25 February 2007

Sometimes There Are Simple Answers

If you follow this sort of thing, then you've noticed that one of the hottest policy/environmental/economic questions at the moment has to do with our fisheries, bad regulation and the tragedy of the commons. I assume that you're all familiar with the tragedy of the commons, which teaches us that a scarce resource that is simply there for the taking will be overexploited. In Coasian terms, in the absence of clear property rights, the resource will not move to its highest value use. As a result, we will as a society suffer a dead-weight economic loss.

The fisheries are a perfect example of a common resource that is not exploited optimally rationally because of perverse "tragic" incentives. [A reader makes the good point that the fishermen are acting rationally, given the incentives they face. In this circumstance, however, the unclear property right scheme insures that the resource is not being exploited optimally.] Whoever gets to a fish first, gets that fish and all the gain associated with it. Whoever gets there second (metaphorically) gets nothing. Fisherman therefore feel like they must get the most first, or get nothing. Fish are overfished and a valuable resource is misused. If one person owns a resource, she considers (among other things) its value today versus its value tomorrow. Since she is assured, for economic purposes, of realizing that future value, she will conserve the resource if doing so makes economic sense. She will protect the resource from theft and other depredation and she will reap the benefits of a social utility maximizing exploitation strategy.

If fisheries are commons, on the other hand, fish will just be eaten as fast as they can be caught, because no one can be sure that they will be the ones to profit in the future. As a result, we end up with too much fish on the market, effecting the supply of other foodstuffs that are underexploited. Also, fishing technology is pushed to capture as many fish as possible as fast as possible, whereas a wealth maximizing strategy might allow more differentiation between individual fish (small versus large or young versus old). When the push to take first, fast and completely has resulted in sufficiently advanced technologies, the fisheries start to decline and the resource is wasted.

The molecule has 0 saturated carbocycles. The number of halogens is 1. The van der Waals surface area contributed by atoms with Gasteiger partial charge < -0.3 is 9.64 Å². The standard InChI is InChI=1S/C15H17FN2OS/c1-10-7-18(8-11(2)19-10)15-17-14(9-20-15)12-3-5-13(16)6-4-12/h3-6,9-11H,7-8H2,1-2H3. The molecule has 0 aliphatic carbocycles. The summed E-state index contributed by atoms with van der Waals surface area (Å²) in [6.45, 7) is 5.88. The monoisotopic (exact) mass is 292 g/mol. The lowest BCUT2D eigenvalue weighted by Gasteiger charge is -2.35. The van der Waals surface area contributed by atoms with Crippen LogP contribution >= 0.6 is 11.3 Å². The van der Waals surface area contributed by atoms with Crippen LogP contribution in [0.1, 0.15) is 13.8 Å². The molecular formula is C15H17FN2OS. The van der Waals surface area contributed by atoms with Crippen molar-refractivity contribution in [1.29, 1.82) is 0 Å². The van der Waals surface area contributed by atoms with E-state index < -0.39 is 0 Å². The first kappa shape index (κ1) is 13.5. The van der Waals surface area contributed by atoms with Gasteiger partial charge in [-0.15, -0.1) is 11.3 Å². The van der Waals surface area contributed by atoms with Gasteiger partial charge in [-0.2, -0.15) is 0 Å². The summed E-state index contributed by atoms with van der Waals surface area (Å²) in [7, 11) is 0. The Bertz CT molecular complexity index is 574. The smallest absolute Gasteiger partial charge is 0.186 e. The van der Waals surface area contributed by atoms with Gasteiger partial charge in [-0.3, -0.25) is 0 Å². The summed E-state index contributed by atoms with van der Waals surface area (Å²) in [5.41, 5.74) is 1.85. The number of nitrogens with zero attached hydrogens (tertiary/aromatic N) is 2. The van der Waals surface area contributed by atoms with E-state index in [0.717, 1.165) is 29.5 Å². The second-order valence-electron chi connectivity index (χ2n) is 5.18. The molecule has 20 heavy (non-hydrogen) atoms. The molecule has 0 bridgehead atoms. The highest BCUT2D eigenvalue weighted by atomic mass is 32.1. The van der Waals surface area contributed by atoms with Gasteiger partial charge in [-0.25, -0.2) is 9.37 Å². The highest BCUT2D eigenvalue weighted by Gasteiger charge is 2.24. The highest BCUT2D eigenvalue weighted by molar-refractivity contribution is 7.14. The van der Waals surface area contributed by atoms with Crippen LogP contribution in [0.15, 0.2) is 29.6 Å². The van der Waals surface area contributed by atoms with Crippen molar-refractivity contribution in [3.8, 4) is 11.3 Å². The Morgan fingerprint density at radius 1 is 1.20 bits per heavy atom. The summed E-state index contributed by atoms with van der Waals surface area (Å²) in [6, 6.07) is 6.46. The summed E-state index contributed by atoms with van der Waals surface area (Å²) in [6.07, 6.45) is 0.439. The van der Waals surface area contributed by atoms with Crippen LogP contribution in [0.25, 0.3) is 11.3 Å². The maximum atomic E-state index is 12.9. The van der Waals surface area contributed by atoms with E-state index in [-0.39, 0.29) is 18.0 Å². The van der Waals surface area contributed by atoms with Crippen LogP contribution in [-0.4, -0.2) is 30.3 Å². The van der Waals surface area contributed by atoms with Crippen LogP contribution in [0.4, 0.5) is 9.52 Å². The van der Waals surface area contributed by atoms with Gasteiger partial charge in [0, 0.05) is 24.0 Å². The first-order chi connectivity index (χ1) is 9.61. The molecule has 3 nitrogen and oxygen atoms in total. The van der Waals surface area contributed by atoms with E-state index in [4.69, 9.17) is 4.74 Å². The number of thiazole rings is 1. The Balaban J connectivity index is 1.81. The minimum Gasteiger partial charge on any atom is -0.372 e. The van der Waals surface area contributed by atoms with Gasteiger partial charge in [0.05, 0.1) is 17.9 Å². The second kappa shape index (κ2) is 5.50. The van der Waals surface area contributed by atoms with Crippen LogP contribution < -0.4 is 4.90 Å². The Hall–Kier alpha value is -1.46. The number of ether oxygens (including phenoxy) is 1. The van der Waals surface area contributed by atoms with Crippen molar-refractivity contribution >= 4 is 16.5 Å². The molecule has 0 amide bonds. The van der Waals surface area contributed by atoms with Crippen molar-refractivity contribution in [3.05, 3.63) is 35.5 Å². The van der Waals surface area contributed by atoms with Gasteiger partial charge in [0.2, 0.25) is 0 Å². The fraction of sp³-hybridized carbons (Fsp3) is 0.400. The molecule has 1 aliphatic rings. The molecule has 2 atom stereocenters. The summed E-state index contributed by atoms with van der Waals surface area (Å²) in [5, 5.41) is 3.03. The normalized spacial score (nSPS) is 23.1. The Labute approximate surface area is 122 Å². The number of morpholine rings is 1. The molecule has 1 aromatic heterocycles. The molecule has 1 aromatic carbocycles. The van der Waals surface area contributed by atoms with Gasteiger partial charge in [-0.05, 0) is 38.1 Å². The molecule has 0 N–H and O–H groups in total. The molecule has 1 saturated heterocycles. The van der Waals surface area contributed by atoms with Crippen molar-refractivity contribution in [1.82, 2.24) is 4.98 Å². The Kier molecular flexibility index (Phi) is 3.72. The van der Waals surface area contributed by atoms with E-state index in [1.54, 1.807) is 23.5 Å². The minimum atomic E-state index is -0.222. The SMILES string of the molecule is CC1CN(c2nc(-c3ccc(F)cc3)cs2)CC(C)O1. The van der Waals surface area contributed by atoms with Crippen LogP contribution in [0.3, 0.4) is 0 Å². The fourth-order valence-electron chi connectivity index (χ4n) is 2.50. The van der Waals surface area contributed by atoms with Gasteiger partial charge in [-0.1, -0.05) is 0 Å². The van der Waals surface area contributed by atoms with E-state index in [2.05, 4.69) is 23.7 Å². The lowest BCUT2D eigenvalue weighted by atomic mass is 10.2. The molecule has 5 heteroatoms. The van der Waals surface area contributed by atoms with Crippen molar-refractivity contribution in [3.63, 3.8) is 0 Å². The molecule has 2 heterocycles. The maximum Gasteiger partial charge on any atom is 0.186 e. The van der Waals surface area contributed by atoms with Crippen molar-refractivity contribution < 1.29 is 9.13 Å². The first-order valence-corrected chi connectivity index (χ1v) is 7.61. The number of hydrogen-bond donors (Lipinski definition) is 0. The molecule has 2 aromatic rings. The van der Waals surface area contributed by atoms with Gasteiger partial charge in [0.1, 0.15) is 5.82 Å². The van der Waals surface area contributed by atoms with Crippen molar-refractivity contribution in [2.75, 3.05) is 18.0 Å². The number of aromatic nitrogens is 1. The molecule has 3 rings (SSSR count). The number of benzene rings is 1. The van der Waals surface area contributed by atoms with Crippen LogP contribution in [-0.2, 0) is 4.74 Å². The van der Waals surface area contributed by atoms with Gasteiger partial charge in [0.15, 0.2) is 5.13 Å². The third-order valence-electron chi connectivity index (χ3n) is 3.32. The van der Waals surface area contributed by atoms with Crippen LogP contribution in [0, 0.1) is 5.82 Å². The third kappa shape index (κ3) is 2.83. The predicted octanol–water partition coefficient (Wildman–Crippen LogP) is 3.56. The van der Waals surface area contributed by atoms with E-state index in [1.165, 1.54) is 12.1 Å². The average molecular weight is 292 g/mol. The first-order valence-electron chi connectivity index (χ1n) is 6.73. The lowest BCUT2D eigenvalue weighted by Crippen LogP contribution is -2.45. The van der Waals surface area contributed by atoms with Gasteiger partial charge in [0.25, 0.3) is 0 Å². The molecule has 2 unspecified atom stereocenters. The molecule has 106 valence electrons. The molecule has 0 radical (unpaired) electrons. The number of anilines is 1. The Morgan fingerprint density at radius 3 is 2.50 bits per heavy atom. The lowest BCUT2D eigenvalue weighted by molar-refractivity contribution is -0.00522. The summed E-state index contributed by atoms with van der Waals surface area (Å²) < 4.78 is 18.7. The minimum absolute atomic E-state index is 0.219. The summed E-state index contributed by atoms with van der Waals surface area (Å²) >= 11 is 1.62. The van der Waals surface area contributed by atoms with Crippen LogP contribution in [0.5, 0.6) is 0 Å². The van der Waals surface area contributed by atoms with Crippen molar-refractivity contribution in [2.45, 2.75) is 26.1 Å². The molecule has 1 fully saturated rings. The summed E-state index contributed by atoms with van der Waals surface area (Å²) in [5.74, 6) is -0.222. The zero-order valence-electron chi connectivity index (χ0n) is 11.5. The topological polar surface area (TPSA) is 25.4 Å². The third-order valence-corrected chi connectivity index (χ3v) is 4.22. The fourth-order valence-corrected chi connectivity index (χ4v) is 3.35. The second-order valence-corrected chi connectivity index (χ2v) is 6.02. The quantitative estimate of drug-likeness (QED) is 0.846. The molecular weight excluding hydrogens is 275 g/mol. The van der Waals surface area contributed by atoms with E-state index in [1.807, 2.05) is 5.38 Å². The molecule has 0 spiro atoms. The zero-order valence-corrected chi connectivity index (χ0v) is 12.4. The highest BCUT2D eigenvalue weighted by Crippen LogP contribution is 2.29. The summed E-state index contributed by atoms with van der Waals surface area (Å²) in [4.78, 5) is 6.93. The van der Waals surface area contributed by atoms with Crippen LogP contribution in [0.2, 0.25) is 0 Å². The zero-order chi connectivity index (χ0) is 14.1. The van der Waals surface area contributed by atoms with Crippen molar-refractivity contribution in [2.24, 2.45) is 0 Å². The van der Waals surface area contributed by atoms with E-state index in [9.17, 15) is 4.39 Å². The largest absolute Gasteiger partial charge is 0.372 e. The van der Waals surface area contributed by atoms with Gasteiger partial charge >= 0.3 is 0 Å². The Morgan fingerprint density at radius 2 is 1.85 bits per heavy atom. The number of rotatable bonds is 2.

In steps the government. I am no expert on fishery regulation, but it seems that the government has gone about its work in just about the worst way possible. Regulators have capped the total annual harvest from endangered fisheries except where the fishery has been entirely closed. As a result, the full cost of regulation has fallen on the fishing industry, which was only responding to the incentives it faced. Even worse, where a cap was introduced, the quota was filled on a first come first served basis. Catches were tallied against the cap as they came in and when the annual cap was reached, the fishery was closed. In other words, the government took the worst aspect of the tragedy of the commons -- the incentive to take the most fish first -- and made it even worse. Also, there is some evidence that, by taking steps to protect younger fish at the expense of older fish, on the theory that younger fish would breed more than older fish, the government was exactly wrong. Older fish are survivors who are ready to breed now. Younger fish might well be eaten before they are ready to start breeding sometime in the future. In short, regulation seems to have been a fiasco. As we all know, though, the government only has one response to failed regulation: new and more elaborate regulation.

This is particularly exasperating because there is an obvious, cost-free, permanent solution to this problem. The tragedy of the commons is that they are held in common. There is no single owner of the fisheries with the incentive, derived from clear and secure property rights, to impose a value maximizing exploitation strategy. The obvious solution, therefore, is to give the fisheries to a single owner. Each fishery could have its own owner, or they could all have a single owner. The owner could be chosen almost at random (I think that the fisheries should be given to me, since I came up with the idea) but the best solution would be to auction them off. No one is more serious about maximizing the value of a resource than someone who has just put up a lot of money. The only owner who is right out is any entity set up to hold the fisheries in trust for the peoples of the world. A regulatory bureaucracy by any other name would be as incompetent as the government.